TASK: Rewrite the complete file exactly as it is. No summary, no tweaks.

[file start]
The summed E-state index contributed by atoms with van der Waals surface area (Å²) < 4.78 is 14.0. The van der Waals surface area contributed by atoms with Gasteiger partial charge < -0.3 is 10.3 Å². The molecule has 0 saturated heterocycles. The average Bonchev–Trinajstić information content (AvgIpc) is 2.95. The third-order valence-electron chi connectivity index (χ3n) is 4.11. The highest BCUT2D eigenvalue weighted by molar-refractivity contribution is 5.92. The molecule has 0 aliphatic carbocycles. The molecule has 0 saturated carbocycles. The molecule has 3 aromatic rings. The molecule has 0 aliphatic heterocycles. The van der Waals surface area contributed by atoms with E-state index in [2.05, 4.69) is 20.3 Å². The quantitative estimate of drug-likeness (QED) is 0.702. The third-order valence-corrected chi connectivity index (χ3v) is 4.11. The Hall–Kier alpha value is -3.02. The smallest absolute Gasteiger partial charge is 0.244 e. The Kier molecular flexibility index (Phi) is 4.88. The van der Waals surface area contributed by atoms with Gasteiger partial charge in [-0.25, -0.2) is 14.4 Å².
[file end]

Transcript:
The summed E-state index contributed by atoms with van der Waals surface area (Å²) < 4.78 is 14.0. The van der Waals surface area contributed by atoms with Gasteiger partial charge < -0.3 is 10.3 Å². The molecule has 0 saturated heterocycles. The average Bonchev–Trinajstić information content (AvgIpc) is 2.95. The third-order valence-electron chi connectivity index (χ3n) is 4.11. The highest BCUT2D eigenvalue weighted by molar-refractivity contribution is 5.92. The molecule has 0 aliphatic carbocycles. The molecule has 0 saturated carbocycles. The molecule has 3 aromatic rings. The molecule has 0 aliphatic heterocycles. The van der Waals surface area contributed by atoms with E-state index in [2.05, 4.69) is 20.3 Å². The quantitative estimate of drug-likeness (QED) is 0.702. The third-order valence-corrected chi connectivity index (χ3v) is 4.11. The Hall–Kier alpha value is -3.02. The smallest absolute Gasteiger partial charge is 0.244 e. The Kier molecular flexibility index (Phi) is 4.88. The van der Waals surface area contributed by atoms with Gasteiger partial charge in [-0.25, -0.2) is 14.4 Å².